At number nine is the horse face himself. Appearing for the first time all the way back in the Trost Arc, Jean quickly became one of my favourite characters because of how well his arc was handled. Starting out as stuck up and self centered, Jean’s only goal in life at the beginning of the story was to join the Military Police and live the good life. This mentality instantly caused conflict between him and Eren, with Eren seeking freedom outside the walls and Jean seeking safety behind them. The two even coined insulting nicknames for one another, those being horse face and suicidal maniac. However, then the attack on Trost happened and Jean began to change. Being forced to take on a leadership position, Jean was inspired by one of his friends from the 104th, Marco. After the battle, he found Marco’s half eaten body, which was one of the most significant moments in his life because it forced him to make a choice. This being to do what he wants and join the Military Police, or what is right and join the Survey Corps, fighting for humanity. Jean chooses the latter, showing what kind of person he has grown into, so much so that even Eren is surprised by his sudden resolve. After this, Jean sort of fades a bit into the background. He has big moments, sure, like when is faced with the decision and consequences of killing humans in the Uprising Arc but it never felt like he had as big of a moment as he did when he chose to join the Survey Corps. Then Chapter 127 happened, where he finally got to confront Reiner over Marco’s death, letting out all his rage and grief, before pulling himself togethor and continuing to do what needed to be done for the betterment of humanity. This was a standout moment for him and one that made me love his character all the more, making it more tragic when he was turned into a Titan in the final battle. Now, while it was a little too convenient for him to just turn back into a human when Eren was defeated, I was personally just glad to see that he survived and got a happy ending. Jean is a soldier who wanted to fight for himself but instead fought for humanity, making him an easy choice for the ninth best character of the story.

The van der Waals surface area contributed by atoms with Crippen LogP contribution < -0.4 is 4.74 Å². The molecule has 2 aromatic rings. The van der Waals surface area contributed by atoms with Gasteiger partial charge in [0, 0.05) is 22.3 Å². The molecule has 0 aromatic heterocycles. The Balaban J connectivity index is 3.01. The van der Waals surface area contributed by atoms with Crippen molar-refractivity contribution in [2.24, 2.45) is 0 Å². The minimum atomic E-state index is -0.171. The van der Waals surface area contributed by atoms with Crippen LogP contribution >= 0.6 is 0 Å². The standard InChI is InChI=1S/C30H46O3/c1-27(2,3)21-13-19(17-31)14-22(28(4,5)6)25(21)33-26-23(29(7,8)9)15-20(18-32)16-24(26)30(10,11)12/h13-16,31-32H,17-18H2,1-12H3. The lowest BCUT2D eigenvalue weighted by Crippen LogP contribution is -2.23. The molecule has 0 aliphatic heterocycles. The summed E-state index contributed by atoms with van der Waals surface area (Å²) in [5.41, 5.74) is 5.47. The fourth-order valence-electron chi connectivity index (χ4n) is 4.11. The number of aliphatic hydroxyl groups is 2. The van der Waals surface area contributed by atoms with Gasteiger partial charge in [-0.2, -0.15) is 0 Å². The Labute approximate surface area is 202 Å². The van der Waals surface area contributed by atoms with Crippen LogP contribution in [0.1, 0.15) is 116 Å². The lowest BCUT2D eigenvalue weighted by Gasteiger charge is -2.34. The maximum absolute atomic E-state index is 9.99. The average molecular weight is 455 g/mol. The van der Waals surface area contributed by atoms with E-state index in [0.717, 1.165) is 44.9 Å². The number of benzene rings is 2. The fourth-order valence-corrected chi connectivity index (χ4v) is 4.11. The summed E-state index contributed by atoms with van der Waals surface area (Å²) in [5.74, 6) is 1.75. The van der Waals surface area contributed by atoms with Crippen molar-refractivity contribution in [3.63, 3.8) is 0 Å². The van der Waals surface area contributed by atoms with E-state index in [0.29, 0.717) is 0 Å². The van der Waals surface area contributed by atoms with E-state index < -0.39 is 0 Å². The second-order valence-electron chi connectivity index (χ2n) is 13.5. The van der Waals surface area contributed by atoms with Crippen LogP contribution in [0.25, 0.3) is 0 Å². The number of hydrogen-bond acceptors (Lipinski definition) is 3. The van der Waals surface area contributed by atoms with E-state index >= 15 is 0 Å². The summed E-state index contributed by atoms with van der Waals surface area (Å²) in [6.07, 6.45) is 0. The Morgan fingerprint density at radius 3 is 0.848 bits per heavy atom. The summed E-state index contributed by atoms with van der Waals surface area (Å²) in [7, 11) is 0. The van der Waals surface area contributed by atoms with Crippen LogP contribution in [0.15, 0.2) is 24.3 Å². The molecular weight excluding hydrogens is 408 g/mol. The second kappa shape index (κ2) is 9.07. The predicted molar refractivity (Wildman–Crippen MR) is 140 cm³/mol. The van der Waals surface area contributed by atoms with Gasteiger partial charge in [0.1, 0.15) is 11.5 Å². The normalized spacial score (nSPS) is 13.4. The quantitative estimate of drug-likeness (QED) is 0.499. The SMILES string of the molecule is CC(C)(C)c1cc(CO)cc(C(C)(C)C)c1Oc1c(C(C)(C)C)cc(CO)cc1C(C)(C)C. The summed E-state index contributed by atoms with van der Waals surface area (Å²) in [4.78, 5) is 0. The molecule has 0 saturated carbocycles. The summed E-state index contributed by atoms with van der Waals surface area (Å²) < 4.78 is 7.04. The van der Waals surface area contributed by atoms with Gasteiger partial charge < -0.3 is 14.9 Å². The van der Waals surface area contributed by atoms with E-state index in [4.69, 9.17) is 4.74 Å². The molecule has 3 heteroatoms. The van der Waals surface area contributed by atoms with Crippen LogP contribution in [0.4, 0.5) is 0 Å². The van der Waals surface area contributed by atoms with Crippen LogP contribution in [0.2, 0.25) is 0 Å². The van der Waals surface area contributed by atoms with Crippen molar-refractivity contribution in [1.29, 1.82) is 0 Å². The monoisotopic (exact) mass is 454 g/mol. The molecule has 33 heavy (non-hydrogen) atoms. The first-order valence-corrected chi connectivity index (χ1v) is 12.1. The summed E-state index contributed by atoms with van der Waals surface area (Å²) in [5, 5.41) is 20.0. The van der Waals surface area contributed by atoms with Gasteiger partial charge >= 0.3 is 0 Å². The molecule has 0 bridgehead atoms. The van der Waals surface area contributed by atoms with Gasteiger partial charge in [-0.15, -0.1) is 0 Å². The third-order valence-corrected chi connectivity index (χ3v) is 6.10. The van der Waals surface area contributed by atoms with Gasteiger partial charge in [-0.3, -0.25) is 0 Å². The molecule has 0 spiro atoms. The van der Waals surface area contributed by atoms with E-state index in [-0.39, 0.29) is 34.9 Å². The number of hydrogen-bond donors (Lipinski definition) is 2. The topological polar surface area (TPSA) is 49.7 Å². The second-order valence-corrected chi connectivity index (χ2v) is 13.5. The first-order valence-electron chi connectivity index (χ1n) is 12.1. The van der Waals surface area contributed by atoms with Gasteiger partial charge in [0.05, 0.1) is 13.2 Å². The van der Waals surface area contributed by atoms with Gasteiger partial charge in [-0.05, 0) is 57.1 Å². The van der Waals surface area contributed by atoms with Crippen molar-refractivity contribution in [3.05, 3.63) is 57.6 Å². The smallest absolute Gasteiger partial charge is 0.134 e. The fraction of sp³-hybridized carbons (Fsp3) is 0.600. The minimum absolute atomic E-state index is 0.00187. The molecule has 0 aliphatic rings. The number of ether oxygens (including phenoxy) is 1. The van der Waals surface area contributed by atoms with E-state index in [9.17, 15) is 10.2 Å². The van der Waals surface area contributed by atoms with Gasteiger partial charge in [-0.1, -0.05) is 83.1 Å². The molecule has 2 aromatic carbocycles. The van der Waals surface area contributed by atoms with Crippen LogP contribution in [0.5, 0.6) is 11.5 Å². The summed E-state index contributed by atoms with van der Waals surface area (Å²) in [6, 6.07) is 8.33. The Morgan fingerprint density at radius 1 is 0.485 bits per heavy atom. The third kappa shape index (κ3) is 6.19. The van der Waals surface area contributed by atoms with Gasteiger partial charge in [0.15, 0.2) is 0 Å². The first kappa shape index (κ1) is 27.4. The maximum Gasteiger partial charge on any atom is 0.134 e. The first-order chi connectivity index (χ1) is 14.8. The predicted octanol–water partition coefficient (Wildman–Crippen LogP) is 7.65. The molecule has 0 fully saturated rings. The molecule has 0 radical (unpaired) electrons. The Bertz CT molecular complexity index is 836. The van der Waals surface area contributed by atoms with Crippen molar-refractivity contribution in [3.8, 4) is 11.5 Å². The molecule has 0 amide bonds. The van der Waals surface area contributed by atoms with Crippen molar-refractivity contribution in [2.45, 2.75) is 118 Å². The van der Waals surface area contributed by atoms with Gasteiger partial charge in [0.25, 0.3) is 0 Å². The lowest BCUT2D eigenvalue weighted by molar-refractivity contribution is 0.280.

8. Ymir and Historia Reiss.